JetBlue Eyes 2021 Launch For London Narrowbody Flights

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JetBlue CEO Robin Hayes confirmed yesterday that the carrier is still on track for its 2021 transatlantic single-aisle long-haul launch. Initially intended for the beginning of next year, with the arrival of JetBlue’s new A321LR aircraft, the airline is pushing its routes from Boston Logan and New York JFK to an unconfirmed London airport until summer.

JetBlue, Aruba, COVID-19 Tests
JetBlue’s CEO confirmed yesterday that the airline would be launching routes from Boston and New York to a London airport by Q3 2021. Photo: Vincenzo Pace | JFKJets.com

The latest information on JetBlue’s transatlantic plans was that they were still on for next year. However, with the still-unfolding pandemic and ensuing travel restrictions, any plans when it comes to aviation are tentative at best.

Meanwhile, when interviewed yesterday by John Strickland at this year’s virtual version of the World Travel Market Conference, JetBlue CEO Robin Hayes confirmed that the airline would indeed launch its routes to London in 2021.

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Pent-up demand in time for launch

While it may be a little later in the year than initially intended, JetBlue will begin flying from Boston and New York to London sometime before the end of next summer. The airline’s CEO said that by then, he expects there to be a tremendous pent-up demand for travel.

A new era of disruption

In a new era of single-aisle travel and potential long-term disruption to the transatlantic market, JetBlue will be operating the new routes with Airbus A321LR and A321XLR aircraft. Both narrowbody types will offer unbeatable fuel efficiency and will allow JetBlue to offer very attractive pricing for both their Mint and economy class products.

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There have been rumors of a brand-new business class product for the routes. Fans of the Mint product will already be well aware of the superb value these offer, but rumors of newly registered trademarks in February this year – ‘Mint Suite’ and ‘Mint Studio’ – could suggest something even better is being planned.

JetBlue disrupted the US market with its Mint product. Will it do the same with the transatlantic market? Photo: Jet Blue

The airline already confirmed in September last year that the Mint cabin would likely be larger than what is seen in the US right now. The airline told Simple Flying at the time,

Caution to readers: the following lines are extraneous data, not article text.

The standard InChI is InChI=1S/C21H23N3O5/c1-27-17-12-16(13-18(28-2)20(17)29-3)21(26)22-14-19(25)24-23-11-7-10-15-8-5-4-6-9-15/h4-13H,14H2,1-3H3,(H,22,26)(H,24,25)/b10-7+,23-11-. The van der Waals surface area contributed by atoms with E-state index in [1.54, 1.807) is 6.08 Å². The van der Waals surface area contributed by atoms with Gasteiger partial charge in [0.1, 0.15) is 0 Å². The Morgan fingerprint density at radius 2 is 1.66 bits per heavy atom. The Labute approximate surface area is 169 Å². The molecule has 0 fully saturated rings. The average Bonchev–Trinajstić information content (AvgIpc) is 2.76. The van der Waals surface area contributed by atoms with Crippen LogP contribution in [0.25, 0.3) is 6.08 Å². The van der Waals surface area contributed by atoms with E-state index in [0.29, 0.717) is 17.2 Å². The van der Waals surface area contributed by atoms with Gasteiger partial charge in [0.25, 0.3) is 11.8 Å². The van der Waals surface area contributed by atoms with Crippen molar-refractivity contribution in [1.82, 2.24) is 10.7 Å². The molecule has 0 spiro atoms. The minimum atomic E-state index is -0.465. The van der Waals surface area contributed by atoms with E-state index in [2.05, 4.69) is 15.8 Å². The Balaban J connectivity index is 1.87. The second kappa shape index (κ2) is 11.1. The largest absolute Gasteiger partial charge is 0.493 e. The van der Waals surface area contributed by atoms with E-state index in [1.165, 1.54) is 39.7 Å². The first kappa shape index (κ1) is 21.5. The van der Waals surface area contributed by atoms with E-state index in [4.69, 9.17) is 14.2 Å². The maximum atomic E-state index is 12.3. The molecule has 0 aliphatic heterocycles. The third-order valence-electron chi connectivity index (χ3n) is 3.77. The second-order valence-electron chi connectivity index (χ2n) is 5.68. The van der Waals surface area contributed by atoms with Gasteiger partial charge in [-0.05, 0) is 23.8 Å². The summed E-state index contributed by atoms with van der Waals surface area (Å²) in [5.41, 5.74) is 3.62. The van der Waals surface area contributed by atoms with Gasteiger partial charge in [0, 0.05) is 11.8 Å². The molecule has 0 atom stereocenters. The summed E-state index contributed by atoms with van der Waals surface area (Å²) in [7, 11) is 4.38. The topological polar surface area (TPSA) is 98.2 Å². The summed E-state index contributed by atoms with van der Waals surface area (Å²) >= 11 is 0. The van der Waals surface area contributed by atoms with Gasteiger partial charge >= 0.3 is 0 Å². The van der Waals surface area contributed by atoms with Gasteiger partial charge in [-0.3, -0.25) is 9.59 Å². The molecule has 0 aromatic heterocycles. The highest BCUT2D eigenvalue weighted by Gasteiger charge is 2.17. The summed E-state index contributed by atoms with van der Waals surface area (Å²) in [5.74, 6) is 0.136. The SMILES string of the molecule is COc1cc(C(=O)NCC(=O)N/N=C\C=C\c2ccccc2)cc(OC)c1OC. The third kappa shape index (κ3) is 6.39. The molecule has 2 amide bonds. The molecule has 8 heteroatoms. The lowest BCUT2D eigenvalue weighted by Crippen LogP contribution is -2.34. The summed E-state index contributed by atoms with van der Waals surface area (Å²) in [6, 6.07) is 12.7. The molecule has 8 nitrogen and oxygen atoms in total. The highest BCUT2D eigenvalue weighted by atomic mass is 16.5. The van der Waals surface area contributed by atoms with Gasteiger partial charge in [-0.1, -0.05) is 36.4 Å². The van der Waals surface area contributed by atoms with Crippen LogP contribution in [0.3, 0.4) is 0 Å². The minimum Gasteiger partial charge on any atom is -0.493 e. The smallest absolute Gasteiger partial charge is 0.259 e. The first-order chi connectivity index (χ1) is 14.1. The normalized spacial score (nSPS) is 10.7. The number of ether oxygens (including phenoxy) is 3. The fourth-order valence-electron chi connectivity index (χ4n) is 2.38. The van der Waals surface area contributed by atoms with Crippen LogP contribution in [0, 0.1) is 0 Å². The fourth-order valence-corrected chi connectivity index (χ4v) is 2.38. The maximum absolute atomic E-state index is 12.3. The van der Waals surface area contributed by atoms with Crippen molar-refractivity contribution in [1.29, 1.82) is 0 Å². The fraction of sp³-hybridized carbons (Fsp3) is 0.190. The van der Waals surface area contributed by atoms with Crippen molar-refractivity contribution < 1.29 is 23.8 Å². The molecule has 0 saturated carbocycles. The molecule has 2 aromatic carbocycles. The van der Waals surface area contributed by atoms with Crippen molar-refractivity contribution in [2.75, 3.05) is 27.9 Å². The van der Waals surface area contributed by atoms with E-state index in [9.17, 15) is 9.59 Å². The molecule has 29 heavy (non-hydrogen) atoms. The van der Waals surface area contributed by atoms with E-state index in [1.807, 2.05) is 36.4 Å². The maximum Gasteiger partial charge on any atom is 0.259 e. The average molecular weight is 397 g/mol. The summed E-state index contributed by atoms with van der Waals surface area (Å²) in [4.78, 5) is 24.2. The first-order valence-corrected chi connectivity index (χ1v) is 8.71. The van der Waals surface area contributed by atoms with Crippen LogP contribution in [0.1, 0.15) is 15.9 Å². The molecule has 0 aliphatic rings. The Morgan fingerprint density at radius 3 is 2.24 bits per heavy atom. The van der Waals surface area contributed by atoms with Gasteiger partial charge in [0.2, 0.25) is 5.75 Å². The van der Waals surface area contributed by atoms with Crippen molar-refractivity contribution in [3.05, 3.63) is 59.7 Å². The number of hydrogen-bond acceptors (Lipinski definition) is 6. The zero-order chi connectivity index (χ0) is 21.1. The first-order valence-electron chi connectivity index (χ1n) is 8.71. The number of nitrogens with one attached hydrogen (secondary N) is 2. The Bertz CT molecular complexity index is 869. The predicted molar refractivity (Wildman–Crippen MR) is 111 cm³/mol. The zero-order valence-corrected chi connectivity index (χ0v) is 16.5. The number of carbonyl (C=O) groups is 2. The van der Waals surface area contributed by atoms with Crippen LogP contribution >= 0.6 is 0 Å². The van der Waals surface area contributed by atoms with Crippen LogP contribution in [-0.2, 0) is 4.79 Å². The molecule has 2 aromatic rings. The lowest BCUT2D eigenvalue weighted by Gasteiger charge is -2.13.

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“[The A321LR] will include more than the 16 seats currently configured on our existing A321s with Mint with personalized service from hospitality-trained JetBlue crewmembers.”

Which London airport?

While the decision on which London airport would receive the “hybrid” carrier’s business may previously have depended on bagging a hard-to-come-by airport slot, that may have changed with the times.

Some carriers, such as Norwegian, may have exited the UK transatlantic market come the summer season, leaving coveted prime slots open.

A321XLR
JetBlue has 13 A321neoLR and 13 A321neoXLR on order. Photo: Airbus

New livery for new routes

The new additions to JetBlue’s fleet have received an upgraded livery. The first tail of its kind was recently painted at Airbus’ facilities in Hamburg, Germany. JetBlue has reached agreements with Airbus on deferral of deliveries. However, we can assume that at least some of the new longer-range A321neos, originally scheduled for this year, are still on track to arrive before summer.

The main difference with the longer-range A321neos is mostly in the expanded fuel tank. Mr Hayes also expressed in the interview that, should the transatlantic plans prove unsuccessful, the airline would simply replace the fuel tanks and deploy the jets on other routes.

JetBlue plane
Should the transatlantic mission fail, JetBlue’s CEO says, the airline will simply use the planes on other routes. Photo: Getty Images

Will Europe be ready?

Even if the planes are delivered sooner, while the airline itself may be ready, the US and Europe thus far certainly are not. And, barring the arrival of a widely available and distributed vaccine, with second waves of infections surging on both sides of the Atlantic, travel restrictions show no signs of easing up soon.

Do you think JetBlue’s CEO is correct in his assessment that leisure travel will rebound by the end of next year? Which London airport will JetBlue choose? Let us know your thoughts in the comments.

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